Find NHLBI Clinical Trials
Search selected NHLBI-supported ClinicalTrials.gov.and by condition, location, or age group. You can also view the complete list of NHLBI-funded studies at
Showing 1 - 9 out of 9 results
Have you had a heart attack, and do you want to help improve strategies for blood transfusion? The study is comparing two strategies for blood transfusions in heart attack patients who have anemia—whether to give a blood transfusion when the hemoglobin level is less than 10 g/dL, or to give blood only when the blood count is below 8 g/dL. To participate in this study, you must be at least 18 years old, have anemia, and be hospitalized for a heart attack. The study is located in New Brunswick, New Jersey.
Do you have coronary heart disease, and are you interested in helping researchers improve how they treat and prevent this condition? This study is exploring new risk factors that may allow for more people with heart disease to get approved for an implantable cardioverter defibrillator (ICD), a device that can detect and stop irregular heartbeats. To participate in this study, you must be 18 years old or older and already have or be eligible for an ICD. This study takes place in Buffalo, New York.
Do you have coronary heart disease or are you healthy and would like to participate in research? This study is comparing how well two types of magnetic resonance imaging (MRI) scanners can detect different types of heart diseases, such as coronary heart disease, heart failure, congenital heart disease, and heart valve disease. The new type of MRI scanner in this study uses less energy than a traditional scanner and may be suitable for people who have metal devices in their bodies. This study is located in Bethesda, Maryland.
Are you scheduled for open-heart surgery for your aortic valve? This study aims to look at changes in inflammation and gene activity while surgery patients are on a heart-lung bypass machine. To participate in this study, you must be at least 20 years old and be scheduled for aortic valve surgery, either with or without coronary artery bypass grafting (CABG). This study is located in Boston, Massachusetts.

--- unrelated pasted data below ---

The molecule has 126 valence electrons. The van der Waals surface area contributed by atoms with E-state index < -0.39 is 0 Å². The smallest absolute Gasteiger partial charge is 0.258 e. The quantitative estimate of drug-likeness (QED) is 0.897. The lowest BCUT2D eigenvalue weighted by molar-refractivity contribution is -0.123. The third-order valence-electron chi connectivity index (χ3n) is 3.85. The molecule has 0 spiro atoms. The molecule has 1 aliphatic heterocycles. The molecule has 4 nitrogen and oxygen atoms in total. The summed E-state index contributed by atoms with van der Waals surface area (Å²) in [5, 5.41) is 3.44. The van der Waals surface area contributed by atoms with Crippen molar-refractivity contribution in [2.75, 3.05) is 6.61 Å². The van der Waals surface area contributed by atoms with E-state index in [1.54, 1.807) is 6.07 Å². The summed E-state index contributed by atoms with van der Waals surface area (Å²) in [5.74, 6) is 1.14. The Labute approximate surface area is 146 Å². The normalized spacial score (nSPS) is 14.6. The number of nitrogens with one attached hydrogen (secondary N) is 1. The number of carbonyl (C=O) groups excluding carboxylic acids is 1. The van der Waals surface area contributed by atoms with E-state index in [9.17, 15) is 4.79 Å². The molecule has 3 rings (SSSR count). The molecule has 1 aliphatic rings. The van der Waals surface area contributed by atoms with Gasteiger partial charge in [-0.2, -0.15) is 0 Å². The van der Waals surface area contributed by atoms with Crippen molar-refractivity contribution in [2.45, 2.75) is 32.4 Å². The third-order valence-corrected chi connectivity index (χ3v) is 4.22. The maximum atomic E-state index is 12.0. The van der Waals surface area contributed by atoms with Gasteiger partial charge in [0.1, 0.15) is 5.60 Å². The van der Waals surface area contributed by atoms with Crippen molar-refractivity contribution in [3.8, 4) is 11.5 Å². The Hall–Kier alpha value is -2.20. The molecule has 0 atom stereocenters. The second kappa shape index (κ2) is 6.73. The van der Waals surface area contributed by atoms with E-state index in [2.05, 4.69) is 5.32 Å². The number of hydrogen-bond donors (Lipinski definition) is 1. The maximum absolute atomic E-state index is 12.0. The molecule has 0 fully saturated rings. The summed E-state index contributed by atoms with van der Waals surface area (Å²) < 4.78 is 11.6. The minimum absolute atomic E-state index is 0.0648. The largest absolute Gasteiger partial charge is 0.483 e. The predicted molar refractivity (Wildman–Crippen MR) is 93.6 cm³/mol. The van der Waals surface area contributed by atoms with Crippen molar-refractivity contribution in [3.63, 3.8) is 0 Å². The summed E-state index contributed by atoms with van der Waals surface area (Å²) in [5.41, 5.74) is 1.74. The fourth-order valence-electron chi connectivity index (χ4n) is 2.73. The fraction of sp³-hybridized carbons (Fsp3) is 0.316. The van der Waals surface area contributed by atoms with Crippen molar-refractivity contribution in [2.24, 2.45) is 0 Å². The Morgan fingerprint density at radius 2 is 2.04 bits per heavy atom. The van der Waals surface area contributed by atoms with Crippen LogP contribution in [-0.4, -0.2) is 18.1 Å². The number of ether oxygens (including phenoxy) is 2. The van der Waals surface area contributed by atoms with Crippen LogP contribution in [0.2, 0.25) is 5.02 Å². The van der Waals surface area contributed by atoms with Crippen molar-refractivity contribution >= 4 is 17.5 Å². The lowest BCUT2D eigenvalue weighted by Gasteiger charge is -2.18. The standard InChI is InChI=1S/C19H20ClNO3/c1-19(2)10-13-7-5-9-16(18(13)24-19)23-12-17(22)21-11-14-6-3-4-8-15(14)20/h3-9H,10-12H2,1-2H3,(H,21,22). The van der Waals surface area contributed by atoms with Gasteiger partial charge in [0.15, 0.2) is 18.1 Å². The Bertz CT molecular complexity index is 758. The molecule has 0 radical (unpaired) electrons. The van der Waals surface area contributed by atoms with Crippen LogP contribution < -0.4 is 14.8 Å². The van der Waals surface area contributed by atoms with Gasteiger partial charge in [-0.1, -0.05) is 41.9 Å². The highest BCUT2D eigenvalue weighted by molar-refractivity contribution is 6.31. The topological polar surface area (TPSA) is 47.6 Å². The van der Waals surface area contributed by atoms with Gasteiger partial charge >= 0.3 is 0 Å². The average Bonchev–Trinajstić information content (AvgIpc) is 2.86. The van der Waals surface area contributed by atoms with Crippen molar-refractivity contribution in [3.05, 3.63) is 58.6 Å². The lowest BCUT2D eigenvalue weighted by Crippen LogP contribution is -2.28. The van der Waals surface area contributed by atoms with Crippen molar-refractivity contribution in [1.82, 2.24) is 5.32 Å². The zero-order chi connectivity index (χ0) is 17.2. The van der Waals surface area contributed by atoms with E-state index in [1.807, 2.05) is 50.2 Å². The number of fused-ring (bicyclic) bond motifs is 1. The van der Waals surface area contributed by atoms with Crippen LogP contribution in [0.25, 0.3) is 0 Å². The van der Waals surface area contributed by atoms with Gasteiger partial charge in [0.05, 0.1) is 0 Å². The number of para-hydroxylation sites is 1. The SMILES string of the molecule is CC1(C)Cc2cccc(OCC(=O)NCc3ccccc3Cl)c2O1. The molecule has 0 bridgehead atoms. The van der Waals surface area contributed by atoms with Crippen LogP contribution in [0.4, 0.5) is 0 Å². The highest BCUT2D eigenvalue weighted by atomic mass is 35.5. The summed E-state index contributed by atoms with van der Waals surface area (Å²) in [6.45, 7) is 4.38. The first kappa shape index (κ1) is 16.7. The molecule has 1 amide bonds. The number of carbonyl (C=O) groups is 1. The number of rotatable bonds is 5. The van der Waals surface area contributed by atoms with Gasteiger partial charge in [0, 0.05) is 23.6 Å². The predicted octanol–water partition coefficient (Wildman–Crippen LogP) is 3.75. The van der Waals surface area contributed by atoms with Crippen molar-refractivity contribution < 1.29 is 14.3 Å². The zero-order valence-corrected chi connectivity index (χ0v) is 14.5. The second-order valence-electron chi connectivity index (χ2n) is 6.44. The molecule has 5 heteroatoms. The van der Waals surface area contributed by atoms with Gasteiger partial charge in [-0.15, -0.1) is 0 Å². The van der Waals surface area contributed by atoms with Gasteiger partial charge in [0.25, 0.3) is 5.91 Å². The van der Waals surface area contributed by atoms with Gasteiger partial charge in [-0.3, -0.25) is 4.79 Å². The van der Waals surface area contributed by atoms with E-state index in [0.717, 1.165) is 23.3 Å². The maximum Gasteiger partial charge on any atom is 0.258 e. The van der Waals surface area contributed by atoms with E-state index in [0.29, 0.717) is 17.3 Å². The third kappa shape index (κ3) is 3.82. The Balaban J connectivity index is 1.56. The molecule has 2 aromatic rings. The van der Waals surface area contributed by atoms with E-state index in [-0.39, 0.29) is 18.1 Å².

Is your child undergoing heart surgery for congenital heart disease? This study aims to help researchers better understand the developing heart and what controls the strength of its beats by comparing it to adult hearts. Researchers will study small pieces of the heart that are removed as a normal part of surgery or repair for children with congenital heart disease. To participate in this study, your child must be undergoing cardiopulmonary bypass surgery and be 18 years old or younger. The study is located in Atlanta, Georgia.
Do you or your child have a heart defect that requires a procedure called extracardiac conduit–total cavopulmonary connection (EC-TCPC)? This study is evaluating the effectiveness of a new type of graft called a tissue-engineered vascular graft for EC-TPC. Participants of this study will have this procedure and several follow-up assessments with magnetic resonance imaging (MRI) to test the performance of the graft. This study takes place in Columbus, Ohio.
Are you 65 years old or older, and do you have severe primary mitral regurgitation? This condition — also called degenerative mitral regurgitation — happens when there is a problem with the mitral valve itself or its supporting tissue, leading to a leaky valve. This study is comparing the safety and effectiveness of two different ways of repairing the mitral valve: transcatheter edge-to-edge repair and surgical repair. To participate in this study, your healthcare provider must determine that you are a candidate for both mitral valve transcatheter edge-to-edge repair and surgical repair. This study takes place in multiple locations across the United States and Canada.
Do you have cardiomyopathy that has led to moderate or severe mitral regurgitation? This study is exploring the best surgical technique to repair mitral regurgitation by comparing two procedures called undersizing mitral annuloplasty (UMA) and papillary muscle approximation (PMA). A UMA is a common procedure that involves implanting a prosthetic ring onto the mitral valve to stop the valve from leaking. A PMA is a newer technique in which a suture draws together the two muscles that connect the mitral valve to the heart muscle prior to performing UMA. To participate in this study, you must be 18 years old or older and have never had a mitral valve repair procedure. This study takes place in Atlanta, Georgia.
Have you experienced a cardiac event in the past 6 months? This study assesses the efficacy of combining center-based and remote- or home-based cardiac rehabilitation sessions. Many patients who require cardiac rehabilitation, including those with angina myocardial infarction, heart failure, heart valve disease, and coronary heart (artery) disease, do not complete the necessary amount of rehabilitation sessions when done in a center-based environment. Researchers are investigating whether a combination approach will help. To participate in this study, you must be between 18 and 85 years old. This study takes place in Detroit, Michigan.